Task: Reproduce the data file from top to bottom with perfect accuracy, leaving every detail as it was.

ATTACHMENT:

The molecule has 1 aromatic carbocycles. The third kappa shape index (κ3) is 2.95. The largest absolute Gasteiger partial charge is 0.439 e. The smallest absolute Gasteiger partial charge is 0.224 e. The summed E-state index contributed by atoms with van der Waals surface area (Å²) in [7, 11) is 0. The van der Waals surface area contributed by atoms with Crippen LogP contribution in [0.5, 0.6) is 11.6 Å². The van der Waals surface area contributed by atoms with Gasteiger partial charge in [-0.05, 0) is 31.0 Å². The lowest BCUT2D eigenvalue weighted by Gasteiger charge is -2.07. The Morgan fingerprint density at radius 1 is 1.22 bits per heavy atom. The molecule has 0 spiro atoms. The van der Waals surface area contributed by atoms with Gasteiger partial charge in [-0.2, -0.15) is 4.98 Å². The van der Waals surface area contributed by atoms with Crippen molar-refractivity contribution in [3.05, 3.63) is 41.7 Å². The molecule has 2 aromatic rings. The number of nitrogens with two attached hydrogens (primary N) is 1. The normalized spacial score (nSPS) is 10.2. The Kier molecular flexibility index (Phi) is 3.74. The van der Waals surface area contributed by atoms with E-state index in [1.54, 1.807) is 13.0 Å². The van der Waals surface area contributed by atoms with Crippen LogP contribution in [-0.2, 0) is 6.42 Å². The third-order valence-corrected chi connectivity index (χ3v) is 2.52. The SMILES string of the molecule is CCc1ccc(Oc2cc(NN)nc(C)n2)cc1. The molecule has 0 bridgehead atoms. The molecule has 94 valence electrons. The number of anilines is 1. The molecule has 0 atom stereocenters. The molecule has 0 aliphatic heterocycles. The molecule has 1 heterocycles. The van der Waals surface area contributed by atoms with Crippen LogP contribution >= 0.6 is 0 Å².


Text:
The molecule has 1 aromatic carbocycles. The third kappa shape index (κ3) is 2.95. The largest absolute Gasteiger partial charge is 0.439 e. The smallest absolute Gasteiger partial charge is 0.224 e. The summed E-state index contributed by atoms with van der Waals surface area (Å²) in [7, 11) is 0. The van der Waals surface area contributed by atoms with Crippen LogP contribution in [0.5, 0.6) is 11.6 Å². The van der Waals surface area contributed by atoms with Gasteiger partial charge in [-0.05, 0) is 31.0 Å². The lowest BCUT2D eigenvalue weighted by Gasteiger charge is -2.07. The Morgan fingerprint density at radius 1 is 1.22 bits per heavy atom. The molecule has 0 spiro atoms. The van der Waals surface area contributed by atoms with Gasteiger partial charge in [-0.2, -0.15) is 4.98 Å². The van der Waals surface area contributed by atoms with Crippen molar-refractivity contribution in [3.05, 3.63) is 41.7 Å². The molecule has 2 aromatic rings. The number of nitrogens with two attached hydrogens (primary N) is 1. The normalized spacial score (nSPS) is 10.2. The Kier molecular flexibility index (Phi) is 3.74. The van der Waals surface area contributed by atoms with E-state index in [1.54, 1.807) is 13.0 Å². The van der Waals surface area contributed by atoms with Crippen LogP contribution in [-0.2, 0) is 6.42 Å². The third-order valence-corrected chi connectivity index (χ3v) is 2.52. The SMILES string of the molecule is CCc1ccc(Oc2cc(NN)nc(C)n2)cc1. The molecule has 0 bridgehead atoms. The molecule has 94 valence electrons. The number of anilines is 1. The molecule has 0 atom stereocenters. The molecule has 0 aliphatic heterocycles. The molecule has 1 heterocycles. The van der Waals surface area contributed by atoms with Crippen LogP contribution >= 0.6 is 0 Å².